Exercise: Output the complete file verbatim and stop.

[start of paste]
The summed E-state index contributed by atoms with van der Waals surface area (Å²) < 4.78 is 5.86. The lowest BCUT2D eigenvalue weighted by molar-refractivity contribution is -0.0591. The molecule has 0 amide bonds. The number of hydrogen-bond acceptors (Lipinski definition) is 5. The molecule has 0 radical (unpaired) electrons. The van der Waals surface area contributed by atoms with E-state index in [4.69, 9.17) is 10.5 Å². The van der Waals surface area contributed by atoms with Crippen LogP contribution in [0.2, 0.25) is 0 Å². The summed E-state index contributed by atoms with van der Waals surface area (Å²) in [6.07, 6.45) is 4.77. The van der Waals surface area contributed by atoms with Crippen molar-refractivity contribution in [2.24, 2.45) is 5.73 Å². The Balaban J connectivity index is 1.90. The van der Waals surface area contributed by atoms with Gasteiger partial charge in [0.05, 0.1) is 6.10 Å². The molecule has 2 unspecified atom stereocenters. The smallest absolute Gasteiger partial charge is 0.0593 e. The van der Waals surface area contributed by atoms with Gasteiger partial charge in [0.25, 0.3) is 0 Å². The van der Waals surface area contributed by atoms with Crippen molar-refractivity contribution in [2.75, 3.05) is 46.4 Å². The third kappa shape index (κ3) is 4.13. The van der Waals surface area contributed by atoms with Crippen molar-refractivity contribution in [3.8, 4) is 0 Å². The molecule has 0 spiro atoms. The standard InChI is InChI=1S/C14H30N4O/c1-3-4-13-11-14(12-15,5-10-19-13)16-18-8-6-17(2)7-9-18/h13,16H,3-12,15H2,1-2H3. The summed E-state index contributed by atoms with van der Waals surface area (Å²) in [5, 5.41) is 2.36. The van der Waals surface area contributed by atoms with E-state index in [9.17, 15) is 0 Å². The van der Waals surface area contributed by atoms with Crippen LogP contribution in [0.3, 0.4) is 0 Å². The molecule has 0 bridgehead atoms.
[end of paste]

The summed E-state index contributed by atoms with van der Waals surface area (Å²) < 4.78 is 5.86. The lowest BCUT2D eigenvalue weighted by molar-refractivity contribution is -0.0591. The molecule has 0 amide bonds. The number of hydrogen-bond acceptors (Lipinski definition) is 5. The molecule has 0 radical (unpaired) electrons. The van der Waals surface area contributed by atoms with E-state index in [4.69, 9.17) is 10.5 Å². The van der Waals surface area contributed by atoms with Crippen LogP contribution in [0.2, 0.25) is 0 Å². The summed E-state index contributed by atoms with van der Waals surface area (Å²) in [6.07, 6.45) is 4.77. The van der Waals surface area contributed by atoms with Crippen molar-refractivity contribution in [2.24, 2.45) is 5.73 Å². The Balaban J connectivity index is 1.90. The van der Waals surface area contributed by atoms with Gasteiger partial charge in [0.05, 0.1) is 6.10 Å². The molecule has 2 unspecified atom stereocenters. The smallest absolute Gasteiger partial charge is 0.0593 e. The van der Waals surface area contributed by atoms with Gasteiger partial charge in [0.25, 0.3) is 0 Å². The van der Waals surface area contributed by atoms with Crippen molar-refractivity contribution in [2.75, 3.05) is 46.4 Å². The third kappa shape index (κ3) is 4.13. The van der Waals surface area contributed by atoms with Crippen molar-refractivity contribution in [3.8, 4) is 0 Å². The molecule has 0 spiro atoms. The standard InChI is InChI=1S/C14H30N4O/c1-3-4-13-11-14(12-15,5-10-19-13)16-18-8-6-17(2)7-9-18/h13,16H,3-12,15H2,1-2H3. The summed E-state index contributed by atoms with van der Waals surface area (Å²) in [5, 5.41) is 2.36. The van der Waals surface area contributed by atoms with E-state index in [9.17, 15) is 0 Å². The van der Waals surface area contributed by atoms with Crippen LogP contribution in [0.3, 0.4) is 0 Å². The molecule has 0 bridgehead atoms.